Jillian Bandes

My.barackobama.com, the website of the Democratic National Committee and campaign arm of President Barack Obama, features an advertisement advocating a protest of Health & Human Services Secretary Kathleen Sebelius, who Obama nominated and vouched for less than 3 months ago.

The protest took place June 22 at the Fairmont Hotel in San Francisco, and over 100 people showed up. Sebelius was attending a $500-a-plate luncheon to help bankroll House Speaker Nancy Pelosi’s re-election campaign.

“Kathleen has a remarkable intellect, unquestionable integrity, and the kind of pragmatic wisdom you’ll tend to find in a Kansan,” President Obama said when he nominated Sebelius on March 2 of this year. “I know she will bring some much needed grace and good humor to Washington, and she will be a tremendous asset to my cabinet.”

The advertisement for the protest, posted on the “Events” section of my.barackobama.com, is titled “Picket Health & Human Services Secretary Kathleen Sebelius for Single Payer Healthcare.” It says that the reason the picketing took place is because of Secretary Sebelius’ June 16 comments, where she said that she wanted to outlaw a single-payer health plan.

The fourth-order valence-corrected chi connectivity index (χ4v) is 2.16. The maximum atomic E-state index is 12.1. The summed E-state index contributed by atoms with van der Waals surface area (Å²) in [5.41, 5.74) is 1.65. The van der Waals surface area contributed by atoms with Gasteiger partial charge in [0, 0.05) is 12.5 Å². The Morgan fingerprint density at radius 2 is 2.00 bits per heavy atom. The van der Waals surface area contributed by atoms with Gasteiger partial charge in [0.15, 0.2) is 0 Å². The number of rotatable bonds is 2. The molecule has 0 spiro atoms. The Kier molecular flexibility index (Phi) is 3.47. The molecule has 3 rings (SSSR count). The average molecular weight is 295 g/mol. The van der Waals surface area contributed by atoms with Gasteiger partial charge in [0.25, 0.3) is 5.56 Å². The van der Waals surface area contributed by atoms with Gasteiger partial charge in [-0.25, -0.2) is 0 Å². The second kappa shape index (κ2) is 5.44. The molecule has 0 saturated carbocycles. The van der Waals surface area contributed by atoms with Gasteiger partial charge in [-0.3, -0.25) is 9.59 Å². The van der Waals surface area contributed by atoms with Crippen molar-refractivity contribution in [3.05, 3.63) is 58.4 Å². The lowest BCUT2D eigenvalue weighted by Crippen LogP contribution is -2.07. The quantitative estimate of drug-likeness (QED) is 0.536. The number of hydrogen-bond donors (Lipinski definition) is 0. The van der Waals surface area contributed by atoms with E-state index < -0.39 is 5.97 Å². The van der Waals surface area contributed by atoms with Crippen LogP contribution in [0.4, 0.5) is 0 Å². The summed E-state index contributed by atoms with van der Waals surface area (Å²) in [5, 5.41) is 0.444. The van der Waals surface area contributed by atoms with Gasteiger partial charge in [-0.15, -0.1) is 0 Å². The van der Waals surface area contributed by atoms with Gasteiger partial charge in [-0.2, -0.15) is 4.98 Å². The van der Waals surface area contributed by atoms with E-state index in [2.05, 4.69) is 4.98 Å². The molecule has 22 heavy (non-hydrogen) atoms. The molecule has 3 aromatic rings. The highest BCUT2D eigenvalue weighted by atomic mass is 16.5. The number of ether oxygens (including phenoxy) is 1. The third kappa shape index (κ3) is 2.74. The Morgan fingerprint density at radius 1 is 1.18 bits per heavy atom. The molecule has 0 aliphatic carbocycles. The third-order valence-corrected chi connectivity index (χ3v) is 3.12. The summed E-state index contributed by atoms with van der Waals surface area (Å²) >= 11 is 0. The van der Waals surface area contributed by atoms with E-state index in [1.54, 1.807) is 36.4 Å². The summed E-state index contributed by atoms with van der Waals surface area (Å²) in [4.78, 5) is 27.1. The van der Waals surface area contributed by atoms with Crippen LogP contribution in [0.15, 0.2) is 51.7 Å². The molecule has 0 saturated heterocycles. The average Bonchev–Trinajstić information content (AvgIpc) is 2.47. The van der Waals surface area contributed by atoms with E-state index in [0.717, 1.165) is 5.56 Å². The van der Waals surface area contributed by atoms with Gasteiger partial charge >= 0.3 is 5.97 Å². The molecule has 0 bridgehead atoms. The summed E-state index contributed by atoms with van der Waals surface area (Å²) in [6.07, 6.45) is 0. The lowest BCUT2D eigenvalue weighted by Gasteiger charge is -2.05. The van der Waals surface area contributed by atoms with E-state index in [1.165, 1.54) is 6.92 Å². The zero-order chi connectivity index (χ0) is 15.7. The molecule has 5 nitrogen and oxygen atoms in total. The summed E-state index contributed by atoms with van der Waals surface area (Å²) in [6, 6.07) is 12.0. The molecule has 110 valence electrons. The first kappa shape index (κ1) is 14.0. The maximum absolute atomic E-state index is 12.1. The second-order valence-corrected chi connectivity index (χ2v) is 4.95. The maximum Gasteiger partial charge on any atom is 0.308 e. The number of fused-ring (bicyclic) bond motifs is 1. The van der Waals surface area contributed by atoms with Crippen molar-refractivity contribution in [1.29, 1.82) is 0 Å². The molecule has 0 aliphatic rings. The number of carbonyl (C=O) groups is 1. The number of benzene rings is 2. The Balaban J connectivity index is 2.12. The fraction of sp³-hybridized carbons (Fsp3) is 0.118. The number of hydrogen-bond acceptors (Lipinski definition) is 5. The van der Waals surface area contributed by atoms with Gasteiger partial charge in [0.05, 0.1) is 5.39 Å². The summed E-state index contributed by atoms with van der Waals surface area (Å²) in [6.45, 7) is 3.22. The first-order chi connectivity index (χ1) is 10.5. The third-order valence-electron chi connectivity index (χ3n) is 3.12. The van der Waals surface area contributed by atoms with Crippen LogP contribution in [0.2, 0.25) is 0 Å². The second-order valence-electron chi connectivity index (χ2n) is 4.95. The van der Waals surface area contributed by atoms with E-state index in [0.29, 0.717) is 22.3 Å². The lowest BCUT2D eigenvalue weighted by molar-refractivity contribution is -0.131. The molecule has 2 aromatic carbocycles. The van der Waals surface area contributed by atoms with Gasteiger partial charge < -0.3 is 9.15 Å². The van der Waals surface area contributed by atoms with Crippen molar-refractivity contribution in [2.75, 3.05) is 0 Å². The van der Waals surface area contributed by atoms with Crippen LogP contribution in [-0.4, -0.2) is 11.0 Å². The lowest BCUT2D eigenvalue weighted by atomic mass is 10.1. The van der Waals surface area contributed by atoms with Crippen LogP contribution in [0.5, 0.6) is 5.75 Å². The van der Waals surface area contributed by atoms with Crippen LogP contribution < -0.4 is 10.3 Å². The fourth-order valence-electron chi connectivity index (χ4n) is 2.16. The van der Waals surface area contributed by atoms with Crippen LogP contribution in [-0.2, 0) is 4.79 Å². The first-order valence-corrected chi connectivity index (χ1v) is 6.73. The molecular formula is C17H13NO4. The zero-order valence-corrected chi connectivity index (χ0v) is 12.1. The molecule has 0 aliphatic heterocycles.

The advertisement notes that the protest is “not sponsored by Organizing for America” – the name of Obama’s political campaign at my.barackobama.com – and that “the Obama Administration has not come out in support of single payer health care.” Obama did, in fact, come out in support of single payer health care in 2003, though he later stepped back from that position after it became clear such a system wouldn’t be financially viable.

Organizing for America did not respond to press inquiries as to whether or not it monitors advertisements posted on its site. However, no matter what the case, the fact that a notice advocating a protest of an Obama appointee was posted on a website dedicating to promoting Obama’s politics represents a curious paradox even to the very individuals who posted the advertisement in the first place.

“It's a free flowing thing, so people advertise whatever they want to advertise,” Don Bechler, Chairman of Single Payer Now, a health lobbying group in California that was the primary organizer of the protest on Monday. “Yes, it is ironic.”

The advertisement itself made note of that irony in its event description.

Jillian Bandes

Jillian Bandes is the National Political Reporter for Townhall.com